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Prince Could Get Posthumous Congressional Gold Medal Thanks To Senator Amy Klobuchar And Rep. Ilhan Omar


Late singer Prince is up for a Congressional Gold Medal thanks to two controversial politicians – Senator Amy Klobuchar and “Squad” member Rep. Ilhan Omar!

U.S. politicians from Prince’s home state of Minnesota intend to recognize the late superstar with a posthumous Congressional Gold Medal.


Senator Amy Klobuchar and Minnesota state representative Ilhan Omar introduced a resolution to the U.S. Congress on Monday (October 25th) to award the state’s most famous musician one of the nation’s highest civilian honors.

According to The Associated Press, the resolution cited Prince’s “indelible mark on Minnesota and American culture.”

The prestigious honor was previously bestowed on such historical figures as first U.S. President George Washington, American aviation pioneers the Wright Brothers, Civil Rights icon Rosa Parks, Mother Teresa, and the Dalai Lama.

“Purple reigns in Minnesota today and every day because of him,” Klobuchar, a former 2020 U.S. presidential candidate, said in a statement about the music legend, who passed away in 2016 following an accidental overdose of fentanyl.

“The world is a whole lot cooler because Prince was in it – he touched our hearts, opened our minds, and made us want to dance. With this legislation, we honor his memory and contributions as a composer, performer, and music innovator.”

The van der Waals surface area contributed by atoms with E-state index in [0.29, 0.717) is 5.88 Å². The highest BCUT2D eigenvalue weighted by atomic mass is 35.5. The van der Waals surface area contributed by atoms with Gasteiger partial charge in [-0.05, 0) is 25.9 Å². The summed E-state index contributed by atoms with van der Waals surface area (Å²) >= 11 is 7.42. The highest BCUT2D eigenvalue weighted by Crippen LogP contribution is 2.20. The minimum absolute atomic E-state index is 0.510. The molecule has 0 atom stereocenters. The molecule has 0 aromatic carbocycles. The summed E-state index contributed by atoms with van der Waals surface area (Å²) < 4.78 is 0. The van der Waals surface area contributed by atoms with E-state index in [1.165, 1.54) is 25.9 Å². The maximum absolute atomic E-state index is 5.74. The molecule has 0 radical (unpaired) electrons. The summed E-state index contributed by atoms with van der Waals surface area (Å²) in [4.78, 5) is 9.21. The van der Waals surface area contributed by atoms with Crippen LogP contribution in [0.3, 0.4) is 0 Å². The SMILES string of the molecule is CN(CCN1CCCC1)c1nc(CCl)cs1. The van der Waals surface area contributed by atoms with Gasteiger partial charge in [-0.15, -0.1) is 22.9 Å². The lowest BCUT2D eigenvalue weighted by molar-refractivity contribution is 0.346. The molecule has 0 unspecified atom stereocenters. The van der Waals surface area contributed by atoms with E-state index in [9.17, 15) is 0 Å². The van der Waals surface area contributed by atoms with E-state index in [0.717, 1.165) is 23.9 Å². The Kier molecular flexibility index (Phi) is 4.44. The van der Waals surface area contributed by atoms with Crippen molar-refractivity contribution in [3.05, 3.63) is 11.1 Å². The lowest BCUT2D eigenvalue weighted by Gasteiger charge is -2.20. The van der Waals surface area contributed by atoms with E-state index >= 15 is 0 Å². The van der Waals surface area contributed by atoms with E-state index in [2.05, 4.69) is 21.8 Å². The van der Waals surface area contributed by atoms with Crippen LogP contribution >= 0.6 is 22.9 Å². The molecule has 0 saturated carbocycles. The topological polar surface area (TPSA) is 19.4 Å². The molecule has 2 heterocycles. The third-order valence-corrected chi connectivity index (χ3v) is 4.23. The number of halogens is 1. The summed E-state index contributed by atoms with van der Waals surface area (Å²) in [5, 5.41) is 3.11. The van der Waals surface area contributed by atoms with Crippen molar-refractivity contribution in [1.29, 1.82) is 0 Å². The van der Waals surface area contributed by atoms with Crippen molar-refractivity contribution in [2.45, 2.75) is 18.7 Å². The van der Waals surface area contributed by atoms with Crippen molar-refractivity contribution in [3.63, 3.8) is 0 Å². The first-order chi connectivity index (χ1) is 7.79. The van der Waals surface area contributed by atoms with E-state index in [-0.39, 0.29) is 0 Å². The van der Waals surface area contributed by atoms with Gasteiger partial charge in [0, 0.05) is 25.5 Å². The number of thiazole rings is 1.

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“Prince is a Minnesota icon,” said Omar in a statement. “He showed that it was OK to be a short, Black kid from Minneapolis and still change the world. He not only changed the arc of music history; he put Minneapolis on the map.”

The legislation notes that Prince is “widely regarded as one of the greatest musicians of his generation,” with seven Grammy Awards, six American Music Awards, an Oscar for the score to his 1984 film “Purple Rain” and a Golden Globe.

The “Little Red Corvette” superstar was inducted into the American Rock & Roll Hall of Fame in 2004, one of the many honors he received in his lifetime.

If the gold medal is approved and made, the bill requests it be given to the Smithsonian Institution in Washington, D.C., where it would likely be put on display to the public.

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